Stachura added that as the people who died on the ship were German citizens, Germany could declare the site a sea grave, which would make it illegal to disturb it
A ring-shaped object is displayed on the screen after divers carried out a survey of the sea floor following the discovery of the Karlsruhe, a wrecked German steamer, earlier this year
The divers said that ‘a lot of items from the ship’s interior have spilled out,’ adding that they had found 10 trunks and ‘lots of other trinkets’ while examining the area of the shipwreck
Polish divers search for the World War II German cruiser Karlsruhe at the bottom of the Baltic Sea, where they believe the lost treasures of the Amber Room – looted by the Nazis and missing since 1945 – could be buried
A clue to the Amber Room mystery? A screen shows a man-made object on the floor of the Baltic Sea where divers searching for the long-lost treasures say that a sonar survey has revealed chests and other objects lying around a wrecked Nazi ship
The ship brought 1,083 refugees and 360 tons of cargo and has been lying 290ft underwater for decades
Divers have discovered military vehicles, porcelain and many crates with so far unknown contents
Documentation from the time suggests that the Karlsruhe left Koenigsberg in a hurry, with a large cargo and 1,083 people on board.
Stachura previously said of the ship: ‘She brought 1,083 refugees and 360 tons of cargo with her. She set off on her last journey under a strong escort.
‘Sunken April 13, 1945 in the morning. Only 113 people were saved.
‘We don’t want to get excited, but if the Germans were to take the Amber Chamber across the Baltic Sea, then [the] Karlsruhe steamer was their last chance.’
After discovering the wreck, the divers later said it was too deep to salvage, saying that ‘we started the story but now it’s up to someone else to finish it’.
The shipwreck was found at the bottom of the Baltic Sea several dozen kilometers north of Ustka
The wreck of the German cruiser Karlsruhe was discovered off the Polish coast by divers exploring the area in search of the ship which was sunk in April 1945
Divers found the shipwreck at a depth of 88 meters and say most of it is practically intact
The explorers say that the ship was in Königsberg around the time the Amber Room was last seen
Stachura said: ‘As archaeological divers, we can only officially dive to 130ft, but the ship is over 260ft down. Military divers could do it but it could cost millions.’
The ship is not to be confused with a different Karlsruhe which was also recently discovered off the coast of Norway, having sunk in 1940.
In 2015, Poland was hit with Gold Train fever after explorers in the town of Walbrzych said they had found a tunnel which they believed was laden with looted Nazi treasure.
But after weeks of hype and speculation, when the explorers eventually began digging they discovered the tunnel was empty.
The episode has led to a general wariness surrounding claims of stolen World War II treasure being discovered, with authorities wanting ‘real evidence’ to support the claims rather than rumours.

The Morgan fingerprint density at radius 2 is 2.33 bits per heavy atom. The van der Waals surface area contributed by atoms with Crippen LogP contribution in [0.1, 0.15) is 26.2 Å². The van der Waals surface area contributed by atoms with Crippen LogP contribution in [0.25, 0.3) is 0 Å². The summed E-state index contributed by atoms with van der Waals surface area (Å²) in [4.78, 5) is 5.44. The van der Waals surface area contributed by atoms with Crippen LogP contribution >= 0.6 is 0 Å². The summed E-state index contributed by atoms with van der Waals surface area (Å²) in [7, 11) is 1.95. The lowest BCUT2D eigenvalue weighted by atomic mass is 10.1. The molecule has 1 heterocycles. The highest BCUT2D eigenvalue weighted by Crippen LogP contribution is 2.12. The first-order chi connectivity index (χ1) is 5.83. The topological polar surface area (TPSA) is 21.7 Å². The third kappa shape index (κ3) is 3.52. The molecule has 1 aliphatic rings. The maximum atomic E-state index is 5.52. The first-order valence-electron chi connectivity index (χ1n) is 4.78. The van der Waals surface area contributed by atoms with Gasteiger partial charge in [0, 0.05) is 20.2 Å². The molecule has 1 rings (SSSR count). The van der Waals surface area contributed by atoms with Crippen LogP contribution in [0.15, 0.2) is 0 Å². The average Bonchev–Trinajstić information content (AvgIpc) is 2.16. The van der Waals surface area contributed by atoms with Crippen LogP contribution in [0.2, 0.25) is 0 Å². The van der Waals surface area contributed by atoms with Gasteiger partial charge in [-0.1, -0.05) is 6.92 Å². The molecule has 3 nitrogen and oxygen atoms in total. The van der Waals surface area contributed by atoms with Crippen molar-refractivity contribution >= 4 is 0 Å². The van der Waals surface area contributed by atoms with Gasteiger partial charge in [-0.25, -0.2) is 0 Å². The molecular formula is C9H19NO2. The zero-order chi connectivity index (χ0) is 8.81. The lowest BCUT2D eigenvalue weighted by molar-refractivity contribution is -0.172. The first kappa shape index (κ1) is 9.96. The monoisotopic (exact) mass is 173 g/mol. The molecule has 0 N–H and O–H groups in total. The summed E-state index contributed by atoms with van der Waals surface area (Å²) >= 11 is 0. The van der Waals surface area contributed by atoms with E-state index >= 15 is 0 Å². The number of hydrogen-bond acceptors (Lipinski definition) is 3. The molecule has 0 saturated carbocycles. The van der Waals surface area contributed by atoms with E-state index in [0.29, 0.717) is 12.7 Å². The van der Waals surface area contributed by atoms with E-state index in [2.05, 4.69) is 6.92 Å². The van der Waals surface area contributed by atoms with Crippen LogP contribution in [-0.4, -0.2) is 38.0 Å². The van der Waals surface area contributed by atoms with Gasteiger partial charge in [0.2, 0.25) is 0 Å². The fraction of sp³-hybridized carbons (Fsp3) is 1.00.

Russian craftsmen have since constructed a replica Amber Room in the Catherine Palace.
Karlsruhe took part in Operation Hannibal, a German naval operation involving the evacuation by sea of German troops and civilians
The ship is not to be confused with the Karlsruhe which was also recently discovered off the coast of Norway, which was sunk in 1940
Tomasz Zwara from Baltictech added: ‘The history and available documentation show that the Karlsruhe was leaving the port in a great hurry and with a large load’
The remains of the Amber Room after it was seized by the Nazis, who packed the amber panels in 27 crates and shipped them to Germany, where they vanished and have not been seen since
The story of the missing Amber Room looted by the Nazis
The Amber Room was originally a gift to Peter the Great (pictured
The Amber Room was originally supposed to have been an amber cabinet, a gift from Friedrich-Wilhelm I of Prussia to Peter the Great, who admired the work on a visit to his castle in 1716.
But instead of a cabinet, it was decided to use the panels as wall coverings, surrounding them with gilded carving, mirrors and yet more amber panels.
The room was made up of panels containing six tonnes of amber resin, took 10 years to complete and is valued at some £250million in today’s money.
The 16 feet of jigsaw-puzzle style panels were constructed of more than 100,000 perfectly fitted pieces of amber.
In 1755, it was moved to the Catherine Palace at Tsarkoe Selo, 17 miles south of the Imperial Russian capital of St Petersburg.
In 1941, the approaching Nazi army surrounded the city, then known by its Soviet name of Leningrad. Tsarkoe Selo was one of the outlying areas occupied by the Germans.
Russians tried to hide the walls behind wallpaper.
But the Nazis knew what was behind the mundane covering, and went about dismantling the room – a process which took 36 hours.
Believing that the Prussian gift rightly belonged to them, they packed the amber panels in 27 crates and shipped them to Germany.
But the contents of the room vanished in 1945 and have not been seen again.